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EDITORIAL COMMENTARY
Year : 2019  |  Volume : 12  |  Issue : 2  |  Page : 103-104  

Rare presentation of squamous cell carcinoma: A case report


Department of Pathology, Sri Devaraj Urs Medical College, Kolar, Karnataka, India

Date of Web Publication25-Mar-2019

Correspondence Address:
Subhashish Das
Department of Pathology, Sri Devaraj Urs Medical College, Tamaka, Kolar, Karnataka
India
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Source of Support: None, Conflict of Interest: None


DOI: 10.4103/mjdrdypu.mjdrdypu_67_18

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How to cite this article:
Das S. Rare presentation of squamous cell carcinoma: A case report. Med J DY Patil Vidyapeeth 2019;12:103-4

How to cite this URL:
Das S. Rare presentation of squamous cell carcinoma: A case report. Med J DY Patil Vidyapeeth [serial online] 2019 [cited 2019 Aug 25];12:103-4. Available from: http://www.mjdrdypv.org/text.asp?2019/12/2/103/254781



[In response to: Anila K R, Kainical C T, Koshy SM, Nair P S. Head-and-neck squamous cell carcinoma metastasizing to femur-pathological confirmation of a rare site of metastasis of a common cancer. Med J DY Patil Vidyapeeth 2019;12:75-7]

Bone metastases from squamous cell carcinoma of the head and neck is an extremely rare clinical entity, but should be seriously considered because the increasing duration of survival of head-and-neck cancer patients increases the probability of late bones metastases. Efforts must be made to identify the frequency, clinical presentation, and clinical course of metastatic disease to bone from head-and-neck primaries.[1],[2]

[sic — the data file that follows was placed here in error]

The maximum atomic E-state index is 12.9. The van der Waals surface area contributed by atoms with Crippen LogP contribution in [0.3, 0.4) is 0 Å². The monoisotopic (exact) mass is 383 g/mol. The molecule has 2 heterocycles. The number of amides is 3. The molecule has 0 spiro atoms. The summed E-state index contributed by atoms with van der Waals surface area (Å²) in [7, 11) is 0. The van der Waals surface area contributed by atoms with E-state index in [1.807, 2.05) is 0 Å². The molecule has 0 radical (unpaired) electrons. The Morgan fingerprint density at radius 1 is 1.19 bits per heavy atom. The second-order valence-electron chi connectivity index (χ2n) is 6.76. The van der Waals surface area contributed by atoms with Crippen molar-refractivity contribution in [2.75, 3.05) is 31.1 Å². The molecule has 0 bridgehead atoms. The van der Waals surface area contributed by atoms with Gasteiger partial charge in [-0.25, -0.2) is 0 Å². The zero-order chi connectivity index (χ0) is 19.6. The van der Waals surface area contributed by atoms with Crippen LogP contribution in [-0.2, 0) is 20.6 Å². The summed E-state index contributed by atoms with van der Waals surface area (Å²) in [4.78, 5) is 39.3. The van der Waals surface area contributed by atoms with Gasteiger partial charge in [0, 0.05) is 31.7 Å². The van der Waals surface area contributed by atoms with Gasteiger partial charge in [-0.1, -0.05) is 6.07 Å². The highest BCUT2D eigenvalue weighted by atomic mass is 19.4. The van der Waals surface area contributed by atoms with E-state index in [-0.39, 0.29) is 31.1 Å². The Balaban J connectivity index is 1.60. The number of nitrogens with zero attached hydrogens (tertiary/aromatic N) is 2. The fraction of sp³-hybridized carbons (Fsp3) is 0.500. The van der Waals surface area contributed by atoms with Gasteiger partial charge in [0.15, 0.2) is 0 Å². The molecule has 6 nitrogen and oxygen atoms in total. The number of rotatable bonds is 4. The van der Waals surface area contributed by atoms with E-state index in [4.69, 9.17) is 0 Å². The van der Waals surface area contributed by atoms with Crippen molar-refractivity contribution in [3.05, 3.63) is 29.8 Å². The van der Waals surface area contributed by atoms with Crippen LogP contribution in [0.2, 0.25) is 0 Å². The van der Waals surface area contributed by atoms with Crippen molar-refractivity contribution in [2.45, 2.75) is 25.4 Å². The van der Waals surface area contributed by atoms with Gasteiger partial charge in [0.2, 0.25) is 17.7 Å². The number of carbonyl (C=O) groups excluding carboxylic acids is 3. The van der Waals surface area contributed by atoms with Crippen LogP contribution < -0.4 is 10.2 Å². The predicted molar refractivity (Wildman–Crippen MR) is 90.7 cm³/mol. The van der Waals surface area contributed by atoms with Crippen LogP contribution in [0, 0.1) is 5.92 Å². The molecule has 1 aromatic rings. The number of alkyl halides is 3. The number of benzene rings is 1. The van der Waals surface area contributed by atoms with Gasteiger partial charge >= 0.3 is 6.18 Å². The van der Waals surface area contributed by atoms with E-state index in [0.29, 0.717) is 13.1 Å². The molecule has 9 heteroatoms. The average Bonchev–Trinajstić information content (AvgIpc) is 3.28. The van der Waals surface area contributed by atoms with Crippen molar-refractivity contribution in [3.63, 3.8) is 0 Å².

Distant bone metastases are infrequent, but should be considered a possibility in any patient with a concurrent or past diagnosis of head-and-neck carcinoma. The very short time from discovery of bone dissemination to death in most of these patients should be taken into consideration when contemplating operative intervention. Two-third of head-and-neck cancers present in an advanced local and nodal stage, leading to poor results, with chances of distant metastasis also increasing.[3],[4],[5]

The development of newer radiotherapy techniques and availability of better chemotherapy drugs used concurrently have led to better control of such cancers. In fact, better control of local disease may lead to an increased incidence of distant metastasis, affecting survival. Bone metastases depend on the primary site of involvement, T and N stage, and control of the nodal disease. It has been shown that patients presenting with advanced nodal disease show a higher incidence of distant metastasis especially when there is extensive soft tissue or jugular vein involvement in the neck.[6],[7]

Studies by Bhandari, A strong correlation was seen between clinical nodal disease and pathologically involved lymph nodal status. Patients with clinically palpable lymph nodal (N1–N3) disease were operated and histologically had three or more lymph nodes showing metastases with extracapsular spread and/or lymphovascular invasion were more prone to develop distant metastasis.[1]

Axial skeleton is the most common site of bone metastasis in our cases, involving spine, pelvis, and ribs, with lumbar spine being the most common. In the appendicular skeleton, the proximal femur and humerus are mainly involved. Siegel et al., observe 1% head and neck cancer patients developed bone metastasis, mainly involving pelvic bones, femur, humerus, ribs, and thoracic vertebra. These lesions were mainly osteolytic, with moth-eaten or permeated borders. Similar observation was also noted by Bhandari, who also found that the flat parietal bones of skull, ribs, and sacrum, and long bones such as shaft of femur and radius were involved. Osteolytic lesions usually appeared within 3–12 months of completion of the primary treatment. The prognosis of carcinoma buccal mucosa patients who develop bone metastasis is usually poor with a median survival about 8 months.[1],[2],[6],[7]